Aftermarket Snowmobile Cans
Aftermarket snowmobile cans have become quite the controversy lately with many reported tickets issued in 2019.
Do they hold a place in the future of trail riding?
Do you hold a place in the future of trail riding?
The Ontario Law
It’s simple, the MTO law states that: 18 (1) No person shall drive a motorized snow vehicle unless it is equipped with a muffler in good working order and in constant operation and no person shall drive a motorized snow vehicle which has a muffler cut-out, straight exhaust, gutted muffler, hollywood muffler, by-pass or similar device upon the motorized snow vehicle. R.S.O. 1990, c. M.44, s. 18 (1). The only exception is Racing: (3) Subsections (1) and (2) do not apply to a motorized snow vehicle while it is driven in a racing area sanctioned as such by the council of the municipality within which the racing area is located. R.S.O. 1990, c. M.44, s. 18 (3); 2002, c. 17, Sched. F, Table.
“Loud pipes save lives” is a saying that came from the motorcycle industry, insinuating that cars could hear motorcycles and reduce accidents. Maybe that’s true at normal speeds, but when a motorcycle passes at a high rate of speed it often scares drivers. Being that exhausts are pointed rearward I don’t know how many loud pipes have actually saved lives.
Yes, many cars, bikes, and trucks pass by our residential houses at all hours with loud exhausts. Should we complain? But this argument is very different because those road going vehicles are on public land, not privately-owned land.
Snowmobile clubs and governing bodies have land use agreements so that we all have access to endless trail systems. Not every land owner is even a user of the trail systems, but they have agreed to let us enjoy our favorite pastime on their land.
If only one landowner doesn’t want to hear noisy snowmobiles passing their house/farm, they can simply deny the club access to their land.
Would you rather have a stock/quiet snowmobile and trails to ride, or a loud sled and nowhere to ride?
The reality is that “cans” really work well for quick acceleration from stop or slow speed, until 60/70 mph. Having ridden private backcountry and mountains with a can I can say that top end performance is hindered and quite possibly could damage motors. Hence why they work so well on a Snocross track.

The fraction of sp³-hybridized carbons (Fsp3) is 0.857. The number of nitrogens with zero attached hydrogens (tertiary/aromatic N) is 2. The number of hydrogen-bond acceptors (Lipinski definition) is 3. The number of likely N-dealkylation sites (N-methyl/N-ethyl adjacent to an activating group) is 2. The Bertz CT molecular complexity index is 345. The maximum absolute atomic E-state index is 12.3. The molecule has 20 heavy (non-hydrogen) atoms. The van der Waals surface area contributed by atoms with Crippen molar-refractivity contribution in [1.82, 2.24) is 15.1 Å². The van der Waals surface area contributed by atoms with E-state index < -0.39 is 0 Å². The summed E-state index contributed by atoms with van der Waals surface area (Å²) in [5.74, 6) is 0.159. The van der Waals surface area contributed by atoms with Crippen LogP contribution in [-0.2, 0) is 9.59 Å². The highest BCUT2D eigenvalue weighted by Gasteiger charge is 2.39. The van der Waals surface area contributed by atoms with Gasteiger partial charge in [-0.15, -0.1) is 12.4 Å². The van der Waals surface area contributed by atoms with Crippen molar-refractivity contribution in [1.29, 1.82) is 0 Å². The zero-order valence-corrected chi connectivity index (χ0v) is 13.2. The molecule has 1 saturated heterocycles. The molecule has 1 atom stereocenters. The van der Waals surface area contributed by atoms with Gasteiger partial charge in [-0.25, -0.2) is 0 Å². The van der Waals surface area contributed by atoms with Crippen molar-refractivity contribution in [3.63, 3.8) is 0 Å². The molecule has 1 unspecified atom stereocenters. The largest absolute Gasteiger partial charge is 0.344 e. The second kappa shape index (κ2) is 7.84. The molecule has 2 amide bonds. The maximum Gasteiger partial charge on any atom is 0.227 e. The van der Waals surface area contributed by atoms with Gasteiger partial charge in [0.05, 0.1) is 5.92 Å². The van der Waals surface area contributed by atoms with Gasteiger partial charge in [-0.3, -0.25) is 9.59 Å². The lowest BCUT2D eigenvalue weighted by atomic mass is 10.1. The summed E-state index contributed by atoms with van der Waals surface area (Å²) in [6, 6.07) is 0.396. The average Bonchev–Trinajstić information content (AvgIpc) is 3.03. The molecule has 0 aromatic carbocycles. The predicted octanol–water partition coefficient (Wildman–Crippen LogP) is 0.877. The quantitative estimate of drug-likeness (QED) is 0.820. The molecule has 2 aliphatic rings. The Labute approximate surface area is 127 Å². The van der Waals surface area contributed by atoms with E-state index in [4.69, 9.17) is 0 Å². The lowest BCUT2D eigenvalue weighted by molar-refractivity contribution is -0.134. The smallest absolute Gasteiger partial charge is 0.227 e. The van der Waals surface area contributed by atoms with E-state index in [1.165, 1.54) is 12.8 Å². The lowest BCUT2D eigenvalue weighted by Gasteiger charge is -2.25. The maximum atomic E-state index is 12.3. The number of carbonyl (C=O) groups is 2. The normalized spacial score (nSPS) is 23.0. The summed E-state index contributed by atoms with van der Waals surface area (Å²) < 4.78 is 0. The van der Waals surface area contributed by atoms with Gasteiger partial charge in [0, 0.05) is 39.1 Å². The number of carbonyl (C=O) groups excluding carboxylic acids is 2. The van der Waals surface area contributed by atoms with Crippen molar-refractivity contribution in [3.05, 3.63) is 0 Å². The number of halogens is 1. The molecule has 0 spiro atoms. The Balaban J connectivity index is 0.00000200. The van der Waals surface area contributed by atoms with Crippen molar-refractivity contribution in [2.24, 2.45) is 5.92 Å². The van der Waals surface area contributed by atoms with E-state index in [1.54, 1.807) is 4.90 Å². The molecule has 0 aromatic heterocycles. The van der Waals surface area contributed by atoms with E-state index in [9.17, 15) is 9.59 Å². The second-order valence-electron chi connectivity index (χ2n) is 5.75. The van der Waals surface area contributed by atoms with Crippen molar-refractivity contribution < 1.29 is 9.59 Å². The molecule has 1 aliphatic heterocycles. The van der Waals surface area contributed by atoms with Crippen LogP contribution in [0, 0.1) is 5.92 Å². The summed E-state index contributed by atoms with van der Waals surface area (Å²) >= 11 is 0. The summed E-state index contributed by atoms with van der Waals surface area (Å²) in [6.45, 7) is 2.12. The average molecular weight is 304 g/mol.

That “sweet spot” while holding one cruising speed is when snowmobile motors tend to seize from detonation, even with fuel injected sleds. I’ve personally noticed fuel injected motors seemingly dropping a cylinder at higher speeds. For me the durability question is not worth the low-end sound and acceleration.
Respect and Social Responsibility
More than ever respect and acceptance of others and social responsibility are dying and taking over is the “Me” attitude.
What happened to respect and acceptance of others?
Why would you want to upset others (especially people who are accepting that we want/need to cross their privately-owned property) because you simply want a noisy sled?
It has been said the noise in the distance even causes Malamutes to start howling (just ask Mike at Horwood Lake Lodge) as he believes the noise very much sounds like a moose calling out to its mate.
Should the Law be Changed or Updated?
Motocross racers have long been regulated to a certain decibel level at a certain RPM with their exhaust systems. Different marine authorities have also taken this approach. This approach adds extra cost to authorities and I would suggest that would be reflected back to riders and we would see increased cost or registration.
Should the law be updated?
Would you accept an increased cost of registration to have the law changed to a decibel level?
History and The Future
Snowmobiling has at times been viewed a “dangerous” sport. Conditions, weather, equipment failures, drinking and riding, etc., have all played a part in painting a picture of wild hooligans out all night, drinking and speeding.
But we’ve come so far since those days and I thought in the 2000’s we were finally making some progress of changing that public perception.
Our future needs to be one responsibility, respect, and a positive perception. Should stock exhausts be a part of that future?